HIV Vaccine Research
For more than 10 years, researchers have been trying to find an effective way to create an HIV vaccine. The HIV vaccine research has centered around understanding how HIV enters cells to infect them and trying to stimulate antibodies to neutralize the disease and prevent it from entering cells. However, results have only been partially effective against the disease as a whole, with HIV vaccine candidates neutralizing only a fraction of the different HIV strains that exist.
The HIV virus binds to a receptor in a cell to enter it. After entering the cell, it inserts its own single-stranded RNA into the cell, which transforms the cell into a factory that manufactures more of the HIV virus and begins a massive process of infection. What researchers at the Scripps Research Institute in Jupiter, Florida have done is to manufacture a new protein that is also a receptor for HIV. But when HIV binds to it, the new protein prevents it from entering the cell. This could be an alternative to a traditional HIV vaccine.
New Engineered Protein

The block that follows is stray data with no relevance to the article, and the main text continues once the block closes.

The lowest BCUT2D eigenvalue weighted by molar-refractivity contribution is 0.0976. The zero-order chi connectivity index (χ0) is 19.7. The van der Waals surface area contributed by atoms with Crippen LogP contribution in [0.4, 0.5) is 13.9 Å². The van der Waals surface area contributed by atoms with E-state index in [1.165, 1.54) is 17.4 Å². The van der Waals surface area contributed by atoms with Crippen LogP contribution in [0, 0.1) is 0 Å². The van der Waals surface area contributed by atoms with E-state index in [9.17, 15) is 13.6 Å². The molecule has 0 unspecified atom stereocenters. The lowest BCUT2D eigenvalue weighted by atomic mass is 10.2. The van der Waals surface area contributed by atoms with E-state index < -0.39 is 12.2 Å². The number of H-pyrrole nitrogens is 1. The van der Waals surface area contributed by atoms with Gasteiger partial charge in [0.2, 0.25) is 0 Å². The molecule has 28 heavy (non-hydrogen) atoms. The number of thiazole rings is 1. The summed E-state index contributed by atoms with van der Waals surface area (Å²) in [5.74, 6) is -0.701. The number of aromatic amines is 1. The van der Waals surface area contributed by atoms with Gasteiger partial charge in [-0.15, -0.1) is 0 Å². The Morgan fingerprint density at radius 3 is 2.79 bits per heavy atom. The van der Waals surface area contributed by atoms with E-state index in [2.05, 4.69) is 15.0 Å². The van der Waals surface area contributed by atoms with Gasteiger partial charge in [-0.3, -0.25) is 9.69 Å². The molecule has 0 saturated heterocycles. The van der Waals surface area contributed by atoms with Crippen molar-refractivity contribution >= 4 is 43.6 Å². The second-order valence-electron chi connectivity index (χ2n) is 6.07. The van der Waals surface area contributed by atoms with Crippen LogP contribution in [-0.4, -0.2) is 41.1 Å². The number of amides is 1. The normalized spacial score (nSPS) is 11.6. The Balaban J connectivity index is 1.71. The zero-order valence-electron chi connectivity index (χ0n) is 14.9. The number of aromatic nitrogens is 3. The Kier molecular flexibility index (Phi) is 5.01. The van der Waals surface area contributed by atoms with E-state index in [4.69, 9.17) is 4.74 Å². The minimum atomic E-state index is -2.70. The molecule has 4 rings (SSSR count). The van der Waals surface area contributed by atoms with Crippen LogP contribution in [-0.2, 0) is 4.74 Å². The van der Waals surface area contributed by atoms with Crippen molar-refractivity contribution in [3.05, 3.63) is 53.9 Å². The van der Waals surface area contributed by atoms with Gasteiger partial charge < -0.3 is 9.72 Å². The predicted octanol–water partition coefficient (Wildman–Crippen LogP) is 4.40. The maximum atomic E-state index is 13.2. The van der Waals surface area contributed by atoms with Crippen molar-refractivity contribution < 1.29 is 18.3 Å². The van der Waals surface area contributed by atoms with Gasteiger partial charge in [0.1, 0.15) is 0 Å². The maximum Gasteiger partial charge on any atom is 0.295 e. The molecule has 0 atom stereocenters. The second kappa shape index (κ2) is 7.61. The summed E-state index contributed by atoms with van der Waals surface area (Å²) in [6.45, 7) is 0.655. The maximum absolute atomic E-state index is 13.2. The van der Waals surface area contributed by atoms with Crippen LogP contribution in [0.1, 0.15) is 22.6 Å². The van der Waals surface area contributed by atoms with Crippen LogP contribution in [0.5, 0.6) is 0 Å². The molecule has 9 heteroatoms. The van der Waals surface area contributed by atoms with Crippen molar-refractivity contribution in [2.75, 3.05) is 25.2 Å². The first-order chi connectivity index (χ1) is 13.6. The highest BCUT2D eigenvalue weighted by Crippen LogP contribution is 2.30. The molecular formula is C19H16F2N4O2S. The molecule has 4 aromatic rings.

The team created a new drug with the engineered protein. The drug was more effective than any HIV vaccine developed so far. It blocked every strain of HIV-1, HIV-2 and simian immunodeficiency virus, or SIV. For at least eight months after introducing the drug, it was found to protect against doses of the HIV virus substantially higher than what normally occurs in humans.
While it might be years before the drug can tested on humans, the progress is encouraging. After introducing the drug by attaching it to a harmless virus, the virus turns cells into manufacturers of the HIV-binding protein that could potentially protect someone for decades.
Anonymous HIV Testing
If you’re sexually active and at risk for contracting HIV, you should get tested on a regular basis until there is an HIV vaccine available. There are many treatment options available today that enable those living with the disease to lead normal lives. But you have to get treatment, and to know that you need treatment, you have to get tested. Find out your status!
Follow our free guide to get an anonymous test for HIV or any other sexually-transmitted disease and keep your test results confidential. By law, your doctor must report your name and other personal information to the state health department if you test positive for HIV or another STD.